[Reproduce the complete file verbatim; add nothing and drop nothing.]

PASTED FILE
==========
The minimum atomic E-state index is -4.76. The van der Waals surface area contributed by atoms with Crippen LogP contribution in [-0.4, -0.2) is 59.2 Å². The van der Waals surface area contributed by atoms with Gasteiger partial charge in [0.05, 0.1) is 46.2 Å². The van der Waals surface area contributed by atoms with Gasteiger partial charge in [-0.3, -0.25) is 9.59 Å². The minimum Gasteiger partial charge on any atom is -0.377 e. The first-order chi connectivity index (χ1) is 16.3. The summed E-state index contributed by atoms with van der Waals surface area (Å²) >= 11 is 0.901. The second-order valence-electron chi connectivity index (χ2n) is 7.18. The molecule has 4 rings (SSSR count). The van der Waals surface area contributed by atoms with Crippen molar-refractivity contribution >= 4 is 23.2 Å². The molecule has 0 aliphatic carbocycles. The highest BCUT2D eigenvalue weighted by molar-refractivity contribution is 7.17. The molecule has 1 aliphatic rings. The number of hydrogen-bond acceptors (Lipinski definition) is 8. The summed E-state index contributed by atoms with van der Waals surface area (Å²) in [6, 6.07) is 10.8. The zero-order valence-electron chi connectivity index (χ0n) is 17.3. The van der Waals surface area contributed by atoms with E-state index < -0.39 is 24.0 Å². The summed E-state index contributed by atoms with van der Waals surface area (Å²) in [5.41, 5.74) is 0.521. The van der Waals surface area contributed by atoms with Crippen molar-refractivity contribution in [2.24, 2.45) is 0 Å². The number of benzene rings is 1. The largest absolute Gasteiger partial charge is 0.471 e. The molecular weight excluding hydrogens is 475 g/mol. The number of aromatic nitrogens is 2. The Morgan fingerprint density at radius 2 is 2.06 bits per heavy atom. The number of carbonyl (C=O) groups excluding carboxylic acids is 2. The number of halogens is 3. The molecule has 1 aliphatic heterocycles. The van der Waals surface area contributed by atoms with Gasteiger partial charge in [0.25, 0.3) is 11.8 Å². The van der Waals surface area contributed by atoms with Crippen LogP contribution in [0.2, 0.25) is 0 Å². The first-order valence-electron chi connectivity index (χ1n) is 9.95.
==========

The minimum atomic E-state index is -4.76. The van der Waals surface area contributed by atoms with Crippen LogP contribution in [-0.4, -0.2) is 59.2 Å². The van der Waals surface area contributed by atoms with Gasteiger partial charge in [0.05, 0.1) is 46.2 Å². The van der Waals surface area contributed by atoms with Gasteiger partial charge in [-0.3, -0.25) is 9.59 Å². The minimum Gasteiger partial charge on any atom is -0.377 e. The first-order chi connectivity index (χ1) is 16.3. The summed E-state index contributed by atoms with van der Waals surface area (Å²) >= 11 is 0.901. The second-order valence-electron chi connectivity index (χ2n) is 7.18. The molecule has 4 rings (SSSR count). The van der Waals surface area contributed by atoms with Crippen molar-refractivity contribution >= 4 is 23.2 Å². The molecule has 0 aliphatic carbocycles. The highest BCUT2D eigenvalue weighted by molar-refractivity contribution is 7.17. The molecule has 1 aliphatic rings. The number of hydrogen-bond acceptors (Lipinski definition) is 8. The summed E-state index contributed by atoms with van der Waals surface area (Å²) in [6, 6.07) is 10.8. The zero-order valence-electron chi connectivity index (χ0n) is 17.3. The van der Waals surface area contributed by atoms with E-state index < -0.39 is 24.0 Å². The summed E-state index contributed by atoms with van der Waals surface area (Å²) in [5.41, 5.74) is 0.521. The van der Waals surface area contributed by atoms with Crippen molar-refractivity contribution in [2.24, 2.45) is 0 Å². The number of benzene rings is 1. The largest absolute Gasteiger partial charge is 0.471 e. The molecular weight excluding hydrogens is 475 g/mol. The number of aromatic nitrogens is 2. The Morgan fingerprint density at radius 2 is 2.06 bits per heavy atom. The number of carbonyl (C=O) groups excluding carboxylic acids is 2. The number of halogens is 3. The molecule has 1 aliphatic heterocycles. The van der Waals surface area contributed by atoms with Gasteiger partial charge in [0.25, 0.3) is 11.8 Å². The van der Waals surface area contributed by atoms with Crippen LogP contribution in [0.2, 0.25) is 0 Å². The first-order valence-electron chi connectivity index (χ1n) is 9.95.